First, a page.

Susan's "subject matter, context and medium...present a coherent artistic vision"
John Torreano, Clinical Professor of Studio Art, NYU

"Great stuff. Love your work."
Seymour Chwast

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Saturday, March 26, 2016

Swan Lake

Walking the Swans, acrylic on linen, 50 x 40 inches

NOW THAT SPRING has sprung, we all start acting a little kittenish. That is all very well and good for kittens and maybe even people, but when swans act kittenish, it is a remarkable theatrical event. I will block it out for you.

Playbill: Mr. and Mrs. Swan rule the lake  at Foxglove and I am merely one of their subjects. I am blessed to have the best seat on the lake, Foxglove Cottage, front row center, from which to observe the spring drama.

Orchestra: A startlingly loud cacophony of thunderous crashes and cracks. The orchestration ascends into a clashing, frenzied crescendo. That is the ice on the lake breaking up, pulling away from the shore and crashing into big ice chunks. It eventually melts and drifts.

Cue Swans: Swans can be seen in the distance swimming in the small channels of water between ice chunks.

Orchestra: Suddenly all is quiet but for a gentle, soothing, lapping sound. The ice has vanished. There are whitecaps on the lake and a slow, swelling underscore of birdsong.

Enter Swans Left Front Stage from the air: Swans are chasing each other, flying low, at eye level, in tandem, just short of ramming into each other.

Enter Swans Right Front Stage from the air: Swans are still chasing after one another, flying low, at eye level, in tandem just short of ramming into other. (Repeat the above two stage directions every day for two weeks, three times a day)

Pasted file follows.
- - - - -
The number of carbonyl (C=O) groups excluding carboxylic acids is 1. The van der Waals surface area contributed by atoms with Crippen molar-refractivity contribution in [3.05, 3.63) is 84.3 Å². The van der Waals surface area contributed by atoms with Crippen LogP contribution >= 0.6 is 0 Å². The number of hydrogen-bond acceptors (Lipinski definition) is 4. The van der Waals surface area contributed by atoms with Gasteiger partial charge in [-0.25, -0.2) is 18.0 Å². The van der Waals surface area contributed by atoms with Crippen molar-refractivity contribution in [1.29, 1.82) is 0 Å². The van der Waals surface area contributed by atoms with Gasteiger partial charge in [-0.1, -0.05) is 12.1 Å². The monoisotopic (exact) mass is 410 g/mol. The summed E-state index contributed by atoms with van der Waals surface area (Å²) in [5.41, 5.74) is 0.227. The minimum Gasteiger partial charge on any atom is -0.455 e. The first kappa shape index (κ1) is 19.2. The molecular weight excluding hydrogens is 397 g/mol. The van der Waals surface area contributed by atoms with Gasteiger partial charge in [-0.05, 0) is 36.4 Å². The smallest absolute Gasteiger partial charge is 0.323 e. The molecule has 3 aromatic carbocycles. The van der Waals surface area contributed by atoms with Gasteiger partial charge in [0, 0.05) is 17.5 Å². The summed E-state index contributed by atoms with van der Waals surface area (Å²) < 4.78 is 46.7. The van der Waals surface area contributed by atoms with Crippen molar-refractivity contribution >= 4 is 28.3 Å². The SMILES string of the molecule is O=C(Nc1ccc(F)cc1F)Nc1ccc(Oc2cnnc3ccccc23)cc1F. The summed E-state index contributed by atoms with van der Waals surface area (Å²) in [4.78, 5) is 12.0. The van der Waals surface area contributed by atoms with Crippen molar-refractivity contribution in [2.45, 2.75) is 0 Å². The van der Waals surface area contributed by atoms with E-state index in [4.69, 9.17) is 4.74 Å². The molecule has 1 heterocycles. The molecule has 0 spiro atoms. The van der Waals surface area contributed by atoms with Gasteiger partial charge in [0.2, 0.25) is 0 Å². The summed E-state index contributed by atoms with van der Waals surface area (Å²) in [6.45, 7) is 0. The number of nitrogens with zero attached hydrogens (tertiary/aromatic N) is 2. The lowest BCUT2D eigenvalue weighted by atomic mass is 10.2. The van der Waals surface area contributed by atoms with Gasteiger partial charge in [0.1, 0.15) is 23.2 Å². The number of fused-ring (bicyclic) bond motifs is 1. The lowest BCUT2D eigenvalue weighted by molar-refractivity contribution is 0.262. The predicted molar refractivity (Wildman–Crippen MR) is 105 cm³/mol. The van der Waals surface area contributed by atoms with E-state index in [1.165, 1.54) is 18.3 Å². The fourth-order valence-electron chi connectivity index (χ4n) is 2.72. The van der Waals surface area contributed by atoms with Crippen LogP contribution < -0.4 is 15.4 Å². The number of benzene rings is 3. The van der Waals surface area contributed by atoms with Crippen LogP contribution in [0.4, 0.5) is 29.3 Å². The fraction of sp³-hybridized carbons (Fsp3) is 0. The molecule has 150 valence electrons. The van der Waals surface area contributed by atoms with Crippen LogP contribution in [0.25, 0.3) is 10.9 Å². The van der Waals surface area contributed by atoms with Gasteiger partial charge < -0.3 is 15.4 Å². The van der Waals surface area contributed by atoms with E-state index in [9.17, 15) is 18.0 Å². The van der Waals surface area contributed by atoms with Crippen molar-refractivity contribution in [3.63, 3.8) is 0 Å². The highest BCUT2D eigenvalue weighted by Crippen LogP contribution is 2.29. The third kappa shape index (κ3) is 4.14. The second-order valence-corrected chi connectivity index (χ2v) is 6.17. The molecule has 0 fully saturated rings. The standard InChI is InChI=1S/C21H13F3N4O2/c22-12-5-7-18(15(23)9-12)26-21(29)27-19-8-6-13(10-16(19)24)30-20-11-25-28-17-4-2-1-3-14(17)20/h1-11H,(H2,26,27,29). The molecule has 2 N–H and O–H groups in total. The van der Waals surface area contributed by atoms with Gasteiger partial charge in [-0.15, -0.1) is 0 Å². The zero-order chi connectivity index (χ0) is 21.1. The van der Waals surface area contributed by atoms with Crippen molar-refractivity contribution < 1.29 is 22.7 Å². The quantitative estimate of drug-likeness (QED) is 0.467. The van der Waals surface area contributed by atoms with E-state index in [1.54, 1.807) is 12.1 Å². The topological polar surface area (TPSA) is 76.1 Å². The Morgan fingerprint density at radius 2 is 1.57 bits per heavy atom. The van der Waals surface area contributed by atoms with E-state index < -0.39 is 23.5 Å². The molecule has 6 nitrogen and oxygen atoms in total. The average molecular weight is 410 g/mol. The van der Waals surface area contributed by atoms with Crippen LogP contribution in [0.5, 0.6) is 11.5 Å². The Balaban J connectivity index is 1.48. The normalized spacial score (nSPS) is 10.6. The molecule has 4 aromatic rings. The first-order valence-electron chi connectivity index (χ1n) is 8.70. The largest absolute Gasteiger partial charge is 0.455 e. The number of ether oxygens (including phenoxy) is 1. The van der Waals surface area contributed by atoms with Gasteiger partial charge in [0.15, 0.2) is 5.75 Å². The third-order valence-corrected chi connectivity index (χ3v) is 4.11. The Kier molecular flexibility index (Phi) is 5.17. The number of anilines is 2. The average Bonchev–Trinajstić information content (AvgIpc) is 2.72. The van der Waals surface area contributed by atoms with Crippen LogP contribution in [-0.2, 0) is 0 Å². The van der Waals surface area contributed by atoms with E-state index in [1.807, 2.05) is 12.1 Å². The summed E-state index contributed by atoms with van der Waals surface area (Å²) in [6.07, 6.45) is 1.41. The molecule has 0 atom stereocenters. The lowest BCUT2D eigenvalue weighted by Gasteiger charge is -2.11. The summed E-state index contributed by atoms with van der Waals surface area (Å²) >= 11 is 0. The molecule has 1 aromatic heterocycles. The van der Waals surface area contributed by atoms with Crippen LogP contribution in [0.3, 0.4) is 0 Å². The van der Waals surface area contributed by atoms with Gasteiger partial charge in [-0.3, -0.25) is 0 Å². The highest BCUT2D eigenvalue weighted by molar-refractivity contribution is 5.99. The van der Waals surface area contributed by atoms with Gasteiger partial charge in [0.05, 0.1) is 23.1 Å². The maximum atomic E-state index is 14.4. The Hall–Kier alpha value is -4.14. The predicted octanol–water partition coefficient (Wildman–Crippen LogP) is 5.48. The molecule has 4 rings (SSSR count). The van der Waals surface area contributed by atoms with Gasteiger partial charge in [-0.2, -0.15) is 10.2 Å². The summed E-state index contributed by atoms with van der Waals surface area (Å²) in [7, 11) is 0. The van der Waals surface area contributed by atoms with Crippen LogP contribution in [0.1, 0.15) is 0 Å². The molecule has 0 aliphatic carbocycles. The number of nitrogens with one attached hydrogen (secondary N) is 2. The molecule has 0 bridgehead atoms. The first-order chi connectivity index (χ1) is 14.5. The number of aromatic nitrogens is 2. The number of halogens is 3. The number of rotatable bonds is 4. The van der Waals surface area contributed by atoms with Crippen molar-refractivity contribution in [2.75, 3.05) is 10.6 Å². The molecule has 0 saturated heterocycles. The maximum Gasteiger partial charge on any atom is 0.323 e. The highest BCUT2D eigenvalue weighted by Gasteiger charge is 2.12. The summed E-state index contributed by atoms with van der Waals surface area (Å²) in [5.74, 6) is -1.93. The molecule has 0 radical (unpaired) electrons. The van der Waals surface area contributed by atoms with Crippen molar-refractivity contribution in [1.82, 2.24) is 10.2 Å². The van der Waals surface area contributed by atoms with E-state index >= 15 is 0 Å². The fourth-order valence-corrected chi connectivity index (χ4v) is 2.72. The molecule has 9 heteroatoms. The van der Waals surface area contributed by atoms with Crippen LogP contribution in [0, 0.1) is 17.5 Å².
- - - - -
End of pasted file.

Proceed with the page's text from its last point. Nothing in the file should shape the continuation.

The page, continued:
Swans Center Stage: Scenery: Deserted, wild peninsula. The swans are very tired after all that flying and "catting" around. They lounge on the peninsula for hours a day, grooming themselves meticulously and hissing at each other. They are not angry; they are mute and hissing is the only sound they can make. They think it is okay though, because "hiss" sounds like "kiss." Mrs. Swan has gotten herself so white and fluffy that when she sits, her feathers plume out and flutter as if she were wearing a ballerina's tutu. For now, she feels she is "in" Swan Lake, not "on" Swan Lake. She is beautiful and is getting ready for her big date. The one where she and Mr. Swan mate.

She has already constructed her throne-like nest where she will sit atop her future cygnets for 35 days, keeping them warm while they are encased in eggs. The nest is very large, gold in color and made up of twigs and other salvaged natural materials. Mrs. Swan is a very good architect and builder. Her nest looks like a wicker chair without the back and is just as strong.

Choreography: Mr. Swan provocatively struts around the peninsula while Mrs. Swan and I watch transfixed, becoming more enchanted every minute. Suddenly his movement becomes jerky and more frantic and he breaks into what looks to me like James Brown doing the funky chicken. Perhaps, Mr. Swan does the funky swan. Whatever the dance, it is irresistible and Mrs. Swan joins in. Finally she backs into him and they peacefully stay in that position for some hours.

After the date, Ms. Swan retires to her nest thinking, "He is the only swan for me. I'm glad we mated for life" and Mr. Swan has a cigarette. No, only kidding, he goes for a swim.

Second Act, 35 days later: